Archaeologists have found a human skeleton in Greece thanks to marine robotics mapping work done by the Australian Centre for Field Robotics. They are the first remains to be recovered since the introduction of DNA studies.
Two years ago the University of Sydney’s Professor Stefan Williams, Dr Oscar Pizarro and Christian Lees from the University’s Australian Centre for Field Robotics surveyed and mapped 10,500 square meters of the sea floor near the island of Antikythera in Greece. They used stereo cameras on Autonomous Underwater Vehicles to gather overlapping images of a shipwreck, and processed these with the aid of a Simultaneous Localisation and Mapping algorithm to create a three-dimensional model of the site.
As a result of the mapping work, archaeologists and technical experts from the Hellenic Ministry of Culture and Sports and Woods Hole Oceanographic Institution (WHOI) recently made a ground-breaking discovery; a 2000-year-old human skeleton (100BC). This is the first to be recovered from an ancient shipwreck since the introduction of DNA studies.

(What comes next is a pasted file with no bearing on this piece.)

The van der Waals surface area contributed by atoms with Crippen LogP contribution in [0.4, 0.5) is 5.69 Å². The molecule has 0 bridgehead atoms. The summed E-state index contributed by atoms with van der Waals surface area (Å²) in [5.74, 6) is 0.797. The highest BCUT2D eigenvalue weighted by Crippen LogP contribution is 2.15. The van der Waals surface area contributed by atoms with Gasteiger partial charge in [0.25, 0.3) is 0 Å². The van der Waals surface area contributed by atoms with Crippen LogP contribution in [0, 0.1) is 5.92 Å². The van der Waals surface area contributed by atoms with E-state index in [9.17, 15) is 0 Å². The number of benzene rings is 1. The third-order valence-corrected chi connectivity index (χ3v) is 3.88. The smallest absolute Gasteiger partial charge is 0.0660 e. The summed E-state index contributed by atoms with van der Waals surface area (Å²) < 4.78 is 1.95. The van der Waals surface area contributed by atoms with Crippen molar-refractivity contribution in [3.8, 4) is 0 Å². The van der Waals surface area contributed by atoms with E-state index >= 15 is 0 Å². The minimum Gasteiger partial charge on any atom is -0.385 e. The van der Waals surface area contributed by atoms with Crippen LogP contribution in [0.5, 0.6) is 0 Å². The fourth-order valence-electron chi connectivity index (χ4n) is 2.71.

This latest discovery consists of a partial skull with three teeth, two arm bones, several rib pieces and two femurs, likely originating from the same person. The skeleton contains petrous bones—dense nuggets behind the ear which are more likely to preserve DNA than other parts of the body. If there is a sufficient enough amount of DNA extracted, it may be possible to identify the shipwreck victim’s ethnicity, hair and eye colour and their geographic origin.
Project co-Director, Dr Brendan Foley said the bathymetric map developed by the University of Sydney’s Australian Centre for Field Robotics team “is the foundation of the Antikythera Shipwreck excavation.” “This map is quite literally in our diver’s hands, as we use tablet computers in underwater housings to localise every artifact we find during the dives. Our analysis of the artifact distribution on the map led us to excavate in a certain area of the wreck. As a result, that excavation trench delivered the human skeletal remains.”
There have only been a few examples in history of human remains being discovered on ancient wrecks, as they are typically swept away, decay or are eaten by the sea life. What this recent find might tell us about the lives of people who lived in 100BC is significant, particularly as excavation work continues in the hopes of finding more bones; made possible by the University of Sydney’s ground-work.
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